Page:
How do you feel about being adopted?

So our SW came by today for the second week in a row to try to get the boys to answer some basic questions as part of the finalization of our adoption and in order to get the adoption order. And by “basic” I mean that the questions are simple, not that the responses are simple.

The two questions they avoided like the plague last week (distract! distract! distract!) were “What do you like about being a part of your new family?” and “What don’t you like about being a part of your new family?” They did *such* a great job at avoiding any questions last week that she had to come back again this week and I got the awesome job of explaining to them that until they answer the questions she just had to keep coming back… again and again and  again. So if they could pretty please just tell her anything (positive, negative, deep, superficial – anything!) then she can finish up her part of the paperwork and they’ll never need to see another social worker again!!


Pretty please!!

If you’ll just answer the stinkin’ questions then you can watch a movie before soccer practice!

Please! Argh!

So today was lots of behaviour and an obvious desire to avoid seeing her and talking to her. But eventually she sat down with them and went through some customized books which tell their (and most every other kid’s) stories and at the end it talked about words which might describe how a child feels about having been adopted by their new family. They had choices like happy, sad, excited, nervous, angry, calm, etc.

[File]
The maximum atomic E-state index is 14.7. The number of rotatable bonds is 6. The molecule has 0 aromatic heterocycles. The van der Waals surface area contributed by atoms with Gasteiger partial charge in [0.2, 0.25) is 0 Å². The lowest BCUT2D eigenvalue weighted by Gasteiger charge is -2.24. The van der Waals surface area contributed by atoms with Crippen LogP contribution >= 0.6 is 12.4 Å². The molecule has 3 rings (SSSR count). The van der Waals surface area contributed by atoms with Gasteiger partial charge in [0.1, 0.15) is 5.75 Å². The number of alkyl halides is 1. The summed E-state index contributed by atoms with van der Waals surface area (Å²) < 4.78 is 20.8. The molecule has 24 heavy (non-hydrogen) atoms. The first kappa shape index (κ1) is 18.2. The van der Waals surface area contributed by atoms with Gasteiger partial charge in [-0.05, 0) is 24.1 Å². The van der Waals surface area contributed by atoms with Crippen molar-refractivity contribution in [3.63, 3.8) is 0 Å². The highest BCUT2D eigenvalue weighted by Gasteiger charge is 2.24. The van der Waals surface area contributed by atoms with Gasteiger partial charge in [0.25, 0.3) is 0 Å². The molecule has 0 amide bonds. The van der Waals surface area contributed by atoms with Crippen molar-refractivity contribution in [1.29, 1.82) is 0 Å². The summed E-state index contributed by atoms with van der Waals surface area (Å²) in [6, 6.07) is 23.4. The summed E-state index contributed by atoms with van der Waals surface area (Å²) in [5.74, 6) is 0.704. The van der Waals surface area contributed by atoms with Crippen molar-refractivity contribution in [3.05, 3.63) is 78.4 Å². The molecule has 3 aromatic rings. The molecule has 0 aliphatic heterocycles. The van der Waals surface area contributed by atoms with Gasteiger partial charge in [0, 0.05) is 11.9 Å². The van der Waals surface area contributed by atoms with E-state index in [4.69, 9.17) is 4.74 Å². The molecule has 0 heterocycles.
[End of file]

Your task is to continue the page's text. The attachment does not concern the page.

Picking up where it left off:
To my surprise our youngest chose the word “calm” when talking about how he feels about becoming part of our family.

Our oldest chose “angry” to describe how he feels.

When the SW asked him to explain what makes him feel angry he responded that he’s angry he couldn’t stay with his birth mom. Which is interesting to me for 2 reasons:

1) It’s been over 5 years now… and that pain is still there. That anger is still there. He doesn’t understand WHY he couldn’t live with her and we he can never live with her again.

2) It’s super duper hard to find the right way to explain and the right amount of information to use when trying to verbalize to a child why their birth parents aren’t allowed to parent them anymore. There are so many euphemisms used in situations like this (often rightfully – these kids don’t need more trauma) but really, they’re kids. They’re not dumb. “They had adult problems” is too simplistic because the response it “Why did they have adult problems?” and “What kind of adult problems?” and these are super tough to answer without getting too detailed – at least in our case they are. And I wonder if our oldest understands the reasons why he was removed, outside of using fluffy language to placate.

So yeah. I’m chewing on this new. Our youngest (who acts out and melts down and can generally be the loud terror of the house) feels calm when he thinks about being part of our family… and our oldest (who pushes everything deep deep deep down into himself and them hums and smiles and says “I’m fine!”) feels angry about being part of our family.

Both encouraging and heartbreaking at the same time. Bittersweet, eh? :/


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